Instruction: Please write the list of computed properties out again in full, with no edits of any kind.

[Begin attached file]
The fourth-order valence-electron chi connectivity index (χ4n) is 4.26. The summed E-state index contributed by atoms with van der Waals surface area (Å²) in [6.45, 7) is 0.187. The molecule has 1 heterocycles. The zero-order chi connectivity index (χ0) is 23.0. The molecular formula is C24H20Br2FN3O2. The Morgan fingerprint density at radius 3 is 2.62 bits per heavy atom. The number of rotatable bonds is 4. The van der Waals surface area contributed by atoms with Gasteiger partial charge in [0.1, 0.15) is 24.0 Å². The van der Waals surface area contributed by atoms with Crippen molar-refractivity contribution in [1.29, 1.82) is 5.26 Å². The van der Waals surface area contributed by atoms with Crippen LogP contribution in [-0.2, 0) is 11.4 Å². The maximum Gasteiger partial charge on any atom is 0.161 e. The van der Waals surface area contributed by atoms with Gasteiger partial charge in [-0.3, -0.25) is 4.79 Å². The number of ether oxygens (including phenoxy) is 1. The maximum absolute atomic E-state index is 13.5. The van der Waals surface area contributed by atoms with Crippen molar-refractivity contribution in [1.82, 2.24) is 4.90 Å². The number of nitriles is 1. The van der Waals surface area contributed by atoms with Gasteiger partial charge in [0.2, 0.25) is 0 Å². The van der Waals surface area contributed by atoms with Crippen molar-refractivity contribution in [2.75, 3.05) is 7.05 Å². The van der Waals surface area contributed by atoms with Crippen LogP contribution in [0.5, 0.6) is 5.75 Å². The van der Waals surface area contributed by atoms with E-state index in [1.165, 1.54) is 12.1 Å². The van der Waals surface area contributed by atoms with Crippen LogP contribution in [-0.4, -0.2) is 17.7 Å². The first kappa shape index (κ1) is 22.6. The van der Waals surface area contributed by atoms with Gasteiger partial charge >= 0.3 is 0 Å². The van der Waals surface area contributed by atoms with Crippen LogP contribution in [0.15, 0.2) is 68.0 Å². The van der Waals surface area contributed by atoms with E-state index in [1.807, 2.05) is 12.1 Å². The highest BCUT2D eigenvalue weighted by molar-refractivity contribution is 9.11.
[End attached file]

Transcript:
The fourth-order valence-electron chi connectivity index (χ4n) is 4.26. The summed E-state index contributed by atoms with van der Waals surface area (Å²) in [6.45, 7) is 0.187. The molecule has 1 heterocycles. The zero-order chi connectivity index (χ0) is 23.0. The molecular formula is C24H20Br2FN3O2. The Morgan fingerprint density at radius 3 is 2.62 bits per heavy atom. The number of rotatable bonds is 4. The van der Waals surface area contributed by atoms with Gasteiger partial charge in [0.1, 0.15) is 24.0 Å². The van der Waals surface area contributed by atoms with Crippen molar-refractivity contribution in [1.29, 1.82) is 5.26 Å². The van der Waals surface area contributed by atoms with Crippen LogP contribution in [-0.2, 0) is 11.4 Å². The maximum Gasteiger partial charge on any atom is 0.161 e. The van der Waals surface area contributed by atoms with Gasteiger partial charge in [-0.3, -0.25) is 4.79 Å². The number of ether oxygens (including phenoxy) is 1. The maximum absolute atomic E-state index is 13.5. The van der Waals surface area contributed by atoms with Crippen molar-refractivity contribution in [1.82, 2.24) is 4.90 Å². The number of nitriles is 1. The van der Waals surface area contributed by atoms with Gasteiger partial charge in [0.2, 0.25) is 0 Å². The van der Waals surface area contributed by atoms with Crippen molar-refractivity contribution in [2.75, 3.05) is 7.05 Å². The van der Waals surface area contributed by atoms with Crippen LogP contribution in [0.5, 0.6) is 5.75 Å². The van der Waals surface area contributed by atoms with E-state index in [1.165, 1.54) is 12.1 Å². The van der Waals surface area contributed by atoms with Crippen LogP contribution in [-0.4, -0.2) is 17.7 Å². The first kappa shape index (κ1) is 22.6. The van der Waals surface area contributed by atoms with Gasteiger partial charge >= 0.3 is 0 Å². The van der Waals surface area contributed by atoms with Crippen LogP contribution in [0.15, 0.2) is 68.0 Å². The van der Waals surface area contributed by atoms with E-state index in [1.807, 2.05) is 12.1 Å². The highest BCUT2D eigenvalue weighted by molar-refractivity contribution is 9.11.